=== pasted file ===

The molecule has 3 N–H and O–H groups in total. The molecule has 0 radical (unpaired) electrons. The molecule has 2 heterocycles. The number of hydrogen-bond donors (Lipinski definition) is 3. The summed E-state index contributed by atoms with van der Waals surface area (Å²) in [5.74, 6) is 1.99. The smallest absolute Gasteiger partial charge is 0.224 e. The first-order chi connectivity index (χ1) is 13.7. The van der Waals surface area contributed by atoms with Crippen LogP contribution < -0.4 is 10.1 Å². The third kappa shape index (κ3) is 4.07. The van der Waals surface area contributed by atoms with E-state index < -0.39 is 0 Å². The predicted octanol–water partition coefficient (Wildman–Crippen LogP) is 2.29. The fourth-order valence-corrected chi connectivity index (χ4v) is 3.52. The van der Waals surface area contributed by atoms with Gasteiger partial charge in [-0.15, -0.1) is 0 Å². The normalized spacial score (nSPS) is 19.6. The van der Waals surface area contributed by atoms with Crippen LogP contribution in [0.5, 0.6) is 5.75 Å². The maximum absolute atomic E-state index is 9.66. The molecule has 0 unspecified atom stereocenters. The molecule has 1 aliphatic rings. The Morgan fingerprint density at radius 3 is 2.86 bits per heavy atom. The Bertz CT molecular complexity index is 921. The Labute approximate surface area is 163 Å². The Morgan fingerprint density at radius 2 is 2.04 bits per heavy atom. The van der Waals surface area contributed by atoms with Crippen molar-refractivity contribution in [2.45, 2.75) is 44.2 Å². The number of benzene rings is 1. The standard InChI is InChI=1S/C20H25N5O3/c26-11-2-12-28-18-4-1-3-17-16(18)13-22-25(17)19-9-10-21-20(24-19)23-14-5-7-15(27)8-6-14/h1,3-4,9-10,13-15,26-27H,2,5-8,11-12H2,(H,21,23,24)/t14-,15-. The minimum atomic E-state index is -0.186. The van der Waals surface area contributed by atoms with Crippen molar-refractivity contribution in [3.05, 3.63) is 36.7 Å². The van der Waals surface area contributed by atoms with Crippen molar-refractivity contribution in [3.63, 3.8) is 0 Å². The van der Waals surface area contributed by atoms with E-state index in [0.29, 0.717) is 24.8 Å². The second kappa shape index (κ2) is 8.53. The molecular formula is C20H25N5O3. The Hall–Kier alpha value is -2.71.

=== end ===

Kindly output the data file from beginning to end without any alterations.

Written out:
The molecule has 3 N–H and O–H groups in total. The molecule has 0 radical (unpaired) electrons. The molecule has 2 heterocycles. The number of hydrogen-bond donors (Lipinski definition) is 3. The summed E-state index contributed by atoms with van der Waals surface area (Å²) in [5.74, 6) is 1.99. The smallest absolute Gasteiger partial charge is 0.224 e. The first-order chi connectivity index (χ1) is 13.7. The van der Waals surface area contributed by atoms with Crippen LogP contribution < -0.4 is 10.1 Å². The third kappa shape index (κ3) is 4.07. The van der Waals surface area contributed by atoms with E-state index < -0.39 is 0 Å². The predicted octanol–water partition coefficient (Wildman–Crippen LogP) is 2.29. The fourth-order valence-corrected chi connectivity index (χ4v) is 3.52. The van der Waals surface area contributed by atoms with Gasteiger partial charge in [-0.15, -0.1) is 0 Å². The normalized spacial score (nSPS) is 19.6. The van der Waals surface area contributed by atoms with Crippen LogP contribution in [0.5, 0.6) is 5.75 Å². The maximum absolute atomic E-state index is 9.66. The molecule has 0 unspecified atom stereocenters. The molecule has 1 aliphatic rings. The Morgan fingerprint density at radius 3 is 2.86 bits per heavy atom. The Bertz CT molecular complexity index is 921. The Labute approximate surface area is 163 Å². The Morgan fingerprint density at radius 2 is 2.04 bits per heavy atom. The van der Waals surface area contributed by atoms with Crippen molar-refractivity contribution in [2.45, 2.75) is 44.2 Å². The number of benzene rings is 1. The standard InChI is InChI=1S/C20H25N5O3/c26-11-2-12-28-18-4-1-3-17-16(18)13-22-25(17)19-9-10-21-20(24-19)23-14-5-7-15(27)8-6-14/h1,3-4,9-10,13-15,26-27H,2,5-8,11-12H2,(H,21,23,24)/t14-,15-. The minimum atomic E-state index is -0.186. The van der Waals surface area contributed by atoms with Crippen molar-refractivity contribution in [3.05, 3.63) is 36.7 Å². The van der Waals surface area contributed by atoms with Crippen molar-refractivity contribution in [3.63, 3.8) is 0 Å². The van der Waals surface area contributed by atoms with E-state index in [0.29, 0.717) is 24.8 Å². The second kappa shape index (κ2) is 8.53. The molecular formula is C20H25N5O3. The Hall–Kier alpha value is -2.71.